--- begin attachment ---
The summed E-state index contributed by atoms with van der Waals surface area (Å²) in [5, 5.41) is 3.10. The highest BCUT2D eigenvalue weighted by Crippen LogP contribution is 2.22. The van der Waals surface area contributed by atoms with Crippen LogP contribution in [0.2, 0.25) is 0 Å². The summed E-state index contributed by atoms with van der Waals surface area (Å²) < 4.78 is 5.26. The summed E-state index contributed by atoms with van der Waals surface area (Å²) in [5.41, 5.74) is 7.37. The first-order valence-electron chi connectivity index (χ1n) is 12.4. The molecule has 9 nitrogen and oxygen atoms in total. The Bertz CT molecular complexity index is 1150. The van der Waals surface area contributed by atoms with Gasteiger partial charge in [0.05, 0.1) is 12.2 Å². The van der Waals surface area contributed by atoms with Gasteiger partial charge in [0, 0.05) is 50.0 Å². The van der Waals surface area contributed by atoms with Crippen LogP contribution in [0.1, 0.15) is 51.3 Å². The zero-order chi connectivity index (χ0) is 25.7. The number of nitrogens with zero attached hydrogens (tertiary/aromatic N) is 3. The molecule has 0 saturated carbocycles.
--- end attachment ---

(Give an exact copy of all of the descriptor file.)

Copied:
The summed E-state index contributed by atoms with van der Waals surface area (Å²) in [5, 5.41) is 3.10. The highest BCUT2D eigenvalue weighted by Crippen LogP contribution is 2.22. The van der Waals surface area contributed by atoms with Crippen LogP contribution in [0.2, 0.25) is 0 Å². The summed E-state index contributed by atoms with van der Waals surface area (Å²) < 4.78 is 5.26. The summed E-state index contributed by atoms with van der Waals surface area (Å²) in [5.41, 5.74) is 7.37. The first-order valence-electron chi connectivity index (χ1n) is 12.4. The molecule has 9 nitrogen and oxygen atoms in total. The Bertz CT molecular complexity index is 1150. The van der Waals surface area contributed by atoms with Gasteiger partial charge in [0.05, 0.1) is 12.2 Å². The van der Waals surface area contributed by atoms with Gasteiger partial charge in [0, 0.05) is 50.0 Å². The van der Waals surface area contributed by atoms with Crippen LogP contribution in [0.1, 0.15) is 51.3 Å². The zero-order chi connectivity index (χ0) is 25.7. The number of nitrogens with zero attached hydrogens (tertiary/aromatic N) is 3. The molecule has 0 saturated carbocycles.